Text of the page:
Each month, Brooklyn Based unveils an exclusive, new song by a Brooklyn band, recorded at Nadim Issa’s state-of-the-art recording studio in Gowanus, Let ‘Em In Music. This month’s mp3,“Radical Man,” is by Dinowalrus.
If the faces of synth-rock band Dinowalrus look vaguely familiar, consider their past allegiances. Lead guitarist Pete Feigenbaum previously played with Titus Andronicus, while drummer Anton Hochheim formerly played with The Depreciation Guild. The group is rounded out to a trio by Feigenbaum’s college buddy Liam Andrew on synth and bass. (That’s Pete, Liam and Anton, from left to right.)
This current line-up is two-thirds Brooklyn based (Feigenbaum has resided in Williamsburg for 4.5 years; Andrew has lived in Bed-Stuy and Williamsburg, respectively, for two; and NYC-schooled Hochheim is the lone Queens resident). And although Feigenbaum says he more often looks to the distant past than to present surroundings for inspiration, he does find the borough’s music scene highly motivating.
“Seeing a smorgasbord of bands that represent every last aesthetic subculture on earth has given me so many ideas musically and also a better sense of where my own vision fits in, or doesn’t,” he says. “The competition and constant arrival of fresh blood always keeps me on my toes and prevents me, or anyone else, from resting on their laurels or relying on scene cred rather than quality to get new opportunities.”
Dinowalrus’s songs are products of highly collaborative jam sessions. “Radical Man,” specifically, was written in this way just one week prior to the band’s Let ‘Em In studio session. “Generally, we jam out until we stumble upon magical shared moments, and then we base our songs off of that,” Feigenbaum explains. The result is a seemingly contradictory yet strangely complimentary fusion of electronic samples and synths alongside a more classic guitar and drum sound.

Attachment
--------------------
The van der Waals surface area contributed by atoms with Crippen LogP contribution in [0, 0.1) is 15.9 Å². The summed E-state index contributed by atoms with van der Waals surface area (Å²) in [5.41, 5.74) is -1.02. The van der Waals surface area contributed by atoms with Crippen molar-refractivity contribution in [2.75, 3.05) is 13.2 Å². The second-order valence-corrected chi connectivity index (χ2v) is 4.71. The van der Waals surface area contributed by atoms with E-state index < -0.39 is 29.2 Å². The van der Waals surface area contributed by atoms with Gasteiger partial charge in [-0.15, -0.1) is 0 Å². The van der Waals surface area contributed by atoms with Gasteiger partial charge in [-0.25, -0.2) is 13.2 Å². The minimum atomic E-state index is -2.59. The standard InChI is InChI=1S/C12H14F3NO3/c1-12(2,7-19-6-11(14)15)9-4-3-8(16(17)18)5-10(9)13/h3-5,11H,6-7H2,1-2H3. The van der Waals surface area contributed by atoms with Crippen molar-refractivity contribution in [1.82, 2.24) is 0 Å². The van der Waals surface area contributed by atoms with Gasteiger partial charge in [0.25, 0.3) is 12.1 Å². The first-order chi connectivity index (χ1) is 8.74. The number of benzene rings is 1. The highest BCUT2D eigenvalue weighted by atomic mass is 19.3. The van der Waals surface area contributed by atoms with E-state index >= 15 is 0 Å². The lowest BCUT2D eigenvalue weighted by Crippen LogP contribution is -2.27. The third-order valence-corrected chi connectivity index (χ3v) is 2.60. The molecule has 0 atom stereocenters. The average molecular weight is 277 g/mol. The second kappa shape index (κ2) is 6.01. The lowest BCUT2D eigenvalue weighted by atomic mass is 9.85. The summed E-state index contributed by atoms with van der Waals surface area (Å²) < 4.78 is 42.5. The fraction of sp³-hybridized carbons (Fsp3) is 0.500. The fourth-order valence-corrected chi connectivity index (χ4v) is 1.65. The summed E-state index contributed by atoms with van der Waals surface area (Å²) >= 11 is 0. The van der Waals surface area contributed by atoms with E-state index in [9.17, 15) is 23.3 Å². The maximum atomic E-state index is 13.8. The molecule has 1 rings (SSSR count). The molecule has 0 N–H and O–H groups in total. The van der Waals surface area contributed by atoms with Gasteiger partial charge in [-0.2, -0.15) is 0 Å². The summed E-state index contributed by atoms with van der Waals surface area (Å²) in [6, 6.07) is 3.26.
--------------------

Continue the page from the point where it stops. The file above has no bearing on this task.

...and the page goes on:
The successes and failures of their similarly experimental peers also inspire Dinowalrus’s brand of fusion, says Feigenbaum, especially when it comes to live shows. “We like the futuristic and lush sounds of many new electronic bands, but we don’t like the overuse of backing tracks and closed interfaces that a lot of these bands are plagued by,” he says. “It’s so boring to watch a live band that is essentially just doing karaoke.
“At the same time, I especially despise backwards-looking 90s indie rock revival bands that aren’t doing anything new or interesting sonically,” Feigenbaum continues. “Still, the guitar is a very expressive, fun, versatile, and visually interesting instrument, so I think we will always be a guitar band at heart.”
This past summer, Dinowalrus’s fill-in drummer was none other than music critic Chris Weingarten, whose now-notorious rants against the music blogosphere (in 2009 and more recently at the 92Y) were controversial enough to inspire an upcoming SXSW 2011 panel. Feigenbaum says he stands by Weingarten “100 percent,” agreeing that aspects of blog culture have pushed thoughtful, informed rock and cultural criticism into near extinction.
“I do think there is something cool and democratic about the fact that in this day and age, it’s very easy for would-be musicians to pick up Garage Band and put a song together, and likewise, for would-be critics to get a blog going and start writing about that same song. But this scenario can quickly devolve into a self-perpetuating circle jerk of mediocrity.
“The problem with the music blogger culture is that it rewards, via hits, total hype-mongering amateurs who ‘get there first,’ rather than those write the most thorough or informed response.” Two bands he thinks lost out on deserved attention this past year include Brooklyn-based Aa (pronounced “Big A, Little A”) and Electric Tickle Machine.
Dinowalrus is currently hard at work on a “slick and big” sophomore effort, which the band hopes to record in January and release by mid-2011. The new release will follow their reasonably well-received 2010 album “%.” The title is an allusion to the “schizophrenic, hybrid blend of serious avant-noise and psych-pop we explored,” says Feigenbaum. “It was also an allusion to the percentage declines related to the recession, and post-apocalyptic one-percenter biker gangs.”
And although Feigenbaum cannot recall the exact origin of the word “Dinowalrus” (“It’s been the band’s name for longer than I can remember,” he admits), he does harbor a certain affinity for it. “Rock critic types think it’s dumb, but girls like it, so I’m cool with that,” he jokes. “Either way, I’m glad it catches people’s attention instead of just being some boring word we came up with while thumbing through the dictionary.”
Text and studio photo by Sarah Lynn Knowles, the Brooklyn-based writer and editor behind pop culture blog sarahspy.com and art/fiction/music journal storychord.com. Her favorite ways to fill free time include live music, bloody marys, and fiction writing.